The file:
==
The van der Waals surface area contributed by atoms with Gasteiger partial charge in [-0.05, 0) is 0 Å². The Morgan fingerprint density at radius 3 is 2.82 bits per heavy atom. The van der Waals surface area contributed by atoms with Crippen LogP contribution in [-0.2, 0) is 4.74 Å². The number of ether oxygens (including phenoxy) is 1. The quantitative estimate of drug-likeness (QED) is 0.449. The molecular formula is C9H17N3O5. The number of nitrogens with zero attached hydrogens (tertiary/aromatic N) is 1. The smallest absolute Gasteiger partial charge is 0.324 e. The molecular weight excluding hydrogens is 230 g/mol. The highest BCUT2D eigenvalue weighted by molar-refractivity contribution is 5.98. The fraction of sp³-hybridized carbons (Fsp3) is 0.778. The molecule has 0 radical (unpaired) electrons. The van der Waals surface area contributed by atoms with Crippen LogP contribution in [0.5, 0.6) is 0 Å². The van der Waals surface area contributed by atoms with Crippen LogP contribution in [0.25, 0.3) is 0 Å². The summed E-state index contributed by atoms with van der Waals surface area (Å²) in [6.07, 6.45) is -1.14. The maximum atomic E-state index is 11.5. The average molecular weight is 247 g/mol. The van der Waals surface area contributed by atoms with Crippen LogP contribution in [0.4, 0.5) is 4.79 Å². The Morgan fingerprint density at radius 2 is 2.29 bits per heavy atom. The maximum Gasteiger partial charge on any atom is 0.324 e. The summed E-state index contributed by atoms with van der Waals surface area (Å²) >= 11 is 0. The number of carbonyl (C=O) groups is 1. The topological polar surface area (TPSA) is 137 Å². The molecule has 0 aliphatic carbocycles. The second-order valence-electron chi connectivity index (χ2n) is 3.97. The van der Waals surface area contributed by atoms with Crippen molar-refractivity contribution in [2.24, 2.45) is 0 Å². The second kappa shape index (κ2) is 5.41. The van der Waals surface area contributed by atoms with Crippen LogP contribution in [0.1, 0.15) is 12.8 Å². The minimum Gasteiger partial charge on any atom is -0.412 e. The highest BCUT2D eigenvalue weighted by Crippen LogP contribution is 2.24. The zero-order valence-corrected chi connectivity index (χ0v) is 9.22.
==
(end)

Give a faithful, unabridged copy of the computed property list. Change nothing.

The van der Waals surface area contributed by atoms with Gasteiger partial charge in [-0.05, 0) is 0 Å². The Morgan fingerprint density at radius 3 is 2.82 bits per heavy atom. The van der Waals surface area contributed by atoms with Crippen LogP contribution in [-0.2, 0) is 4.74 Å². The number of ether oxygens (including phenoxy) is 1. The quantitative estimate of drug-likeness (QED) is 0.449. The molecular formula is C9H17N3O5. The number of nitrogens with zero attached hydrogens (tertiary/aromatic N) is 1. The smallest absolute Gasteiger partial charge is 0.324 e. The molecular weight excluding hydrogens is 230 g/mol. The highest BCUT2D eigenvalue weighted by molar-refractivity contribution is 5.98. The fraction of sp³-hybridized carbons (Fsp3) is 0.778. The molecule has 0 radical (unpaired) electrons. The van der Waals surface area contributed by atoms with Crippen LogP contribution in [0.5, 0.6) is 0 Å². The van der Waals surface area contributed by atoms with Crippen LogP contribution in [0.25, 0.3) is 0 Å². The summed E-state index contributed by atoms with van der Waals surface area (Å²) in [6.07, 6.45) is -1.14. The maximum atomic E-state index is 11.5. The average molecular weight is 247 g/mol. The van der Waals surface area contributed by atoms with Crippen LogP contribution in [0.4, 0.5) is 4.79 Å². The Morgan fingerprint density at radius 2 is 2.29 bits per heavy atom. The maximum Gasteiger partial charge on any atom is 0.324 e. The summed E-state index contributed by atoms with van der Waals surface area (Å²) >= 11 is 0. The number of carbonyl (C=O) groups is 1. The topological polar surface area (TPSA) is 137 Å². The molecule has 0 aliphatic carbocycles. The second-order valence-electron chi connectivity index (χ2n) is 3.97. The van der Waals surface area contributed by atoms with Crippen molar-refractivity contribution in [2.24, 2.45) is 0 Å². The second kappa shape index (κ2) is 5.41. The van der Waals surface area contributed by atoms with Crippen LogP contribution in [0.1, 0.15) is 12.8 Å². The minimum Gasteiger partial charge on any atom is -0.412 e. The highest BCUT2D eigenvalue weighted by Crippen LogP contribution is 2.24. The zero-order valence-corrected chi connectivity index (χ0v) is 9.22.